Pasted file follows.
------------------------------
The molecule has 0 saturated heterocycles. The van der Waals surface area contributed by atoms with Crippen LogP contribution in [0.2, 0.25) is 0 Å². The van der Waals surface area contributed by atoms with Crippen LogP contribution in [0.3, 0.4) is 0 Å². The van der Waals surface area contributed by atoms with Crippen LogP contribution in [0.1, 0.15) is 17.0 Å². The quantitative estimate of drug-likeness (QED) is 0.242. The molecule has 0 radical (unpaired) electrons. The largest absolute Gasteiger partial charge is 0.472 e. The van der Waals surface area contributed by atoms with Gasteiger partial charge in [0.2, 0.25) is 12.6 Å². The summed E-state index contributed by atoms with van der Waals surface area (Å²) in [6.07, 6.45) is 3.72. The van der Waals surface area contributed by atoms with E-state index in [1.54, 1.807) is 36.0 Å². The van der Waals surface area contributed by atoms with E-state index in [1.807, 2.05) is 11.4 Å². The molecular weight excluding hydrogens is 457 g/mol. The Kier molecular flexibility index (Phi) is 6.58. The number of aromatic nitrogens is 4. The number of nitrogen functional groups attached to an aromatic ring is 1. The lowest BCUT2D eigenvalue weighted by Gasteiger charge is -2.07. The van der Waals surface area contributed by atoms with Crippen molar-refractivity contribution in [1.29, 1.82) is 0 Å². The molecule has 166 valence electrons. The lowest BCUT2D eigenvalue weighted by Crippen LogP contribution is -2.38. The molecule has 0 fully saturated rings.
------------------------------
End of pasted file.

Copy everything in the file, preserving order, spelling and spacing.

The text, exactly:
The molecule has 0 saturated heterocycles. The van der Waals surface area contributed by atoms with Crippen LogP contribution in [0.2, 0.25) is 0 Å². The van der Waals surface area contributed by atoms with Crippen LogP contribution in [0.3, 0.4) is 0 Å². The van der Waals surface area contributed by atoms with Crippen LogP contribution in [0.1, 0.15) is 17.0 Å². The quantitative estimate of drug-likeness (QED) is 0.242. The molecule has 0 radical (unpaired) electrons. The largest absolute Gasteiger partial charge is 0.472 e. The van der Waals surface area contributed by atoms with Gasteiger partial charge in [0.2, 0.25) is 12.6 Å². The summed E-state index contributed by atoms with van der Waals surface area (Å²) in [6.07, 6.45) is 3.72. The van der Waals surface area contributed by atoms with E-state index in [1.54, 1.807) is 36.0 Å². The van der Waals surface area contributed by atoms with E-state index in [1.807, 2.05) is 11.4 Å². The molecular weight excluding hydrogens is 457 g/mol. The Kier molecular flexibility index (Phi) is 6.58. The number of aromatic nitrogens is 4. The number of nitrogen functional groups attached to an aromatic ring is 1. The lowest BCUT2D eigenvalue weighted by Gasteiger charge is -2.07. The van der Waals surface area contributed by atoms with Crippen molar-refractivity contribution in [1.29, 1.82) is 0 Å². The molecule has 166 valence electrons. The lowest BCUT2D eigenvalue weighted by Crippen LogP contribution is -2.38. The molecule has 0 fully saturated rings.